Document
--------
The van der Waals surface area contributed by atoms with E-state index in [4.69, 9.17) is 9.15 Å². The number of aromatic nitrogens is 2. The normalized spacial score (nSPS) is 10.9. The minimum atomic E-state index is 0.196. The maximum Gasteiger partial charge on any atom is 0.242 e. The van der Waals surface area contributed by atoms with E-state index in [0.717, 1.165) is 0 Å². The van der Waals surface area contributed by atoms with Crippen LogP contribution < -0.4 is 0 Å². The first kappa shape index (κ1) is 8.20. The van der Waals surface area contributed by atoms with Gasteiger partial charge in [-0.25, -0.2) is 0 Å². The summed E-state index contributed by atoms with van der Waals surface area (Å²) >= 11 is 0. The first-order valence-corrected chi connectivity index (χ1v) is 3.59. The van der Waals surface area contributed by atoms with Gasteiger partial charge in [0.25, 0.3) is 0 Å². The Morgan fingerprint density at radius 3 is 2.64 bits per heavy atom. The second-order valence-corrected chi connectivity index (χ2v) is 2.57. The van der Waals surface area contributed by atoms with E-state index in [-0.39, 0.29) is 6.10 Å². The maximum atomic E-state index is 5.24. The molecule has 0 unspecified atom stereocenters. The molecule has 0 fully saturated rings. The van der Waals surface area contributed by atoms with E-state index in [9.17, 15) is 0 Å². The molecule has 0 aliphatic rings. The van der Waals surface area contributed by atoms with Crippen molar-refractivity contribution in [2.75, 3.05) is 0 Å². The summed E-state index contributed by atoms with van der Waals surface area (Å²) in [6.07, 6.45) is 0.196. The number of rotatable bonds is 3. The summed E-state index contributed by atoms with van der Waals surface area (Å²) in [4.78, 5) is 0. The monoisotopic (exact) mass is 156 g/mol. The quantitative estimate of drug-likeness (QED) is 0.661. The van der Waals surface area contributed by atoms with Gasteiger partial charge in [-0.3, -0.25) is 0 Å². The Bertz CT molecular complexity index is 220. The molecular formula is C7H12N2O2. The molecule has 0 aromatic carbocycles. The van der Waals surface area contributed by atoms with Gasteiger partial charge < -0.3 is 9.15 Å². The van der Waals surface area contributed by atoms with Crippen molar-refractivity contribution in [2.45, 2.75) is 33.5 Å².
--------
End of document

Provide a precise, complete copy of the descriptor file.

The van der Waals surface area contributed by atoms with E-state index in [4.69, 9.17) is 9.15 Å². The number of aromatic nitrogens is 2. The normalized spacial score (nSPS) is 10.9. The minimum atomic E-state index is 0.196. The maximum Gasteiger partial charge on any atom is 0.242 e. The van der Waals surface area contributed by atoms with E-state index in [0.717, 1.165) is 0 Å². The van der Waals surface area contributed by atoms with Crippen LogP contribution < -0.4 is 0 Å². The first kappa shape index (κ1) is 8.20. The van der Waals surface area contributed by atoms with Gasteiger partial charge in [-0.25, -0.2) is 0 Å². The summed E-state index contributed by atoms with van der Waals surface area (Å²) >= 11 is 0. The first-order valence-corrected chi connectivity index (χ1v) is 3.59. The van der Waals surface area contributed by atoms with Gasteiger partial charge in [0.25, 0.3) is 0 Å². The Morgan fingerprint density at radius 3 is 2.64 bits per heavy atom. The second-order valence-corrected chi connectivity index (χ2v) is 2.57. The van der Waals surface area contributed by atoms with E-state index in [-0.39, 0.29) is 6.10 Å². The maximum atomic E-state index is 5.24. The molecule has 0 unspecified atom stereocenters. The molecule has 0 fully saturated rings. The van der Waals surface area contributed by atoms with E-state index in [9.17, 15) is 0 Å². The molecule has 0 aliphatic rings. The van der Waals surface area contributed by atoms with Crippen molar-refractivity contribution in [2.75, 3.05) is 0 Å². The summed E-state index contributed by atoms with van der Waals surface area (Å²) in [6.07, 6.45) is 0.196. The number of rotatable bonds is 3. The summed E-state index contributed by atoms with van der Waals surface area (Å²) in [4.78, 5) is 0. The monoisotopic (exact) mass is 156 g/mol. The quantitative estimate of drug-likeness (QED) is 0.661. The van der Waals surface area contributed by atoms with Gasteiger partial charge in [-0.3, -0.25) is 0 Å². The Bertz CT molecular complexity index is 220. The molecular formula is C7H12N2O2. The molecule has 0 aromatic carbocycles. The van der Waals surface area contributed by atoms with Gasteiger partial charge < -0.3 is 9.15 Å². The van der Waals surface area contributed by atoms with Crippen molar-refractivity contribution in [2.45, 2.75) is 33.5 Å².